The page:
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Vol. XXVII No. 14, November 1-15, 2017
There is a sense of concern, even panic, over the outbreak of Dengue in the City and in several parts of the State. From all over the State, 12,324 cases have been -reported with 75 days more to go for this year. Considering that an outbreak of similar -proportion occurred in 2012, when 12,826 persons were affected, this shows that system failure alarms have not been heeded and that we are content to take symptomatic action, reactively, after the disaster has occurred. A team from the Central Government, Ministry of Health, has toured the State to assess the epidemic, recommend remedial action and estimate the extent of central assistance that the State would need in terms of money and technical support. The Central team’s statement that the 40 deaths reported are minimal out of reported cases of over 12,000 is statistically correct, but hardly comforting.
The State has sought Rs. 256 crores from the Central Team. Political leaders have visited hospitals. The High Court has demanded a status report from the Government. The report has been submitted to the Court. Opposition leaders have placed the responsibility squarely on the present Government. The Chief Minister has admitted that the situation is serious and said that the Government is taking all possible action. Expressions of concern over loss of lives have poured in. Thus, everything has run according to script. But when it all subsides, we will go back to doing nothing to avert recurrence and have a lasting effect.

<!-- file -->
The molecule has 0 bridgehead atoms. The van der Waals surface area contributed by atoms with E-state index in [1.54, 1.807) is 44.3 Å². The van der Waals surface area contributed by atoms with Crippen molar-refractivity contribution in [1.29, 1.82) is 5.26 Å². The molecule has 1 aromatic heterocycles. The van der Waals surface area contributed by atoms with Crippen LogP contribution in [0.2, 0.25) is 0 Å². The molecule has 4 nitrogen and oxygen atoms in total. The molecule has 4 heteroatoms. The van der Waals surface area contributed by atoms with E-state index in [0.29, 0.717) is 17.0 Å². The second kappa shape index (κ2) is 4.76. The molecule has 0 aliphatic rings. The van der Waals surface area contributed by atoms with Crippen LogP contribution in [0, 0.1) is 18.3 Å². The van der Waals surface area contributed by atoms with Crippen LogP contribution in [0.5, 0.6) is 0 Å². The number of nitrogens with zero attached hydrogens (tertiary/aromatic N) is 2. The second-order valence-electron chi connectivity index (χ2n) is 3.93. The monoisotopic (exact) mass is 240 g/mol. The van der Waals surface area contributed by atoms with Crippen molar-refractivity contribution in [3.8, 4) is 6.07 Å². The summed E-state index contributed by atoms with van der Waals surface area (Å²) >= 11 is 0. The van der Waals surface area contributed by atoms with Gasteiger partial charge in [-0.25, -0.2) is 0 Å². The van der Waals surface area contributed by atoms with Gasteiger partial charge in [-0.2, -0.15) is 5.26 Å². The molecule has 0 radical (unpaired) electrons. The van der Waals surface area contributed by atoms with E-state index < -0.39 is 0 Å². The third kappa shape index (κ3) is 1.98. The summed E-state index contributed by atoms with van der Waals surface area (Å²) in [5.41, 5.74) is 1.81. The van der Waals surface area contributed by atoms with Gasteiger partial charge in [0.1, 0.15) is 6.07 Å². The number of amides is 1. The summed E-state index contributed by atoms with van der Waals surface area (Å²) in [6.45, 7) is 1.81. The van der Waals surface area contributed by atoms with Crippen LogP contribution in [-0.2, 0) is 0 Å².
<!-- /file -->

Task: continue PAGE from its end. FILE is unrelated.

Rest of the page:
Dengue fever is a disease caused by a family of viruses that are transmitted by mosquitoes. The virus is contracted from the bite of a striped Aedes aegypti mosquito that has previously bitten an infected person. The mosquito flourishes during rainy seasons, breeding in water-filled flower pots, plastic bags, and containers.
Poor sanitation at the household level and inadequate capacity of the public sanitation system provide ideal conditions for the vector to thrive. The dengue carrier mosquito breeds in stagnant clean water; it does not breed in dirty water. Urban crowding multiplies the breeding sites manifold. When population growth outstrips an already inadequate infrastructure, sanitation facilities are unable to cope with the increased refuse. Widespread neglect of elementary sanitation practices, by the educated and the illiterate alike, contributes to open water storages, water puddling and collection of rubbish, like used tyres and plastics, creating a perfect environment for disease-causing mosquitoes to breed in.
The problem with dengue is that both prevention and cure are fraught with difficulties. Prevention is currently limited to vector control measures, there being no effective vaccines. Likewise, when it strikes, there are no specific therapeutics according to WHO Dengue vaccine research. Typical medical therapy for dengue fever is supportive care with IV fluids and pain medications – there is no medicine to cure dengue fever. When the number of platelets falls below a safe minimum, transfusion becomes necessary. Thus, prevention is by vector control measures through minimisation of open water storages, avoiding water puddles, especially in rainy seasons and responsible garbage/waste disposal practices – all calling for behavioural change to improve environmental sanitation.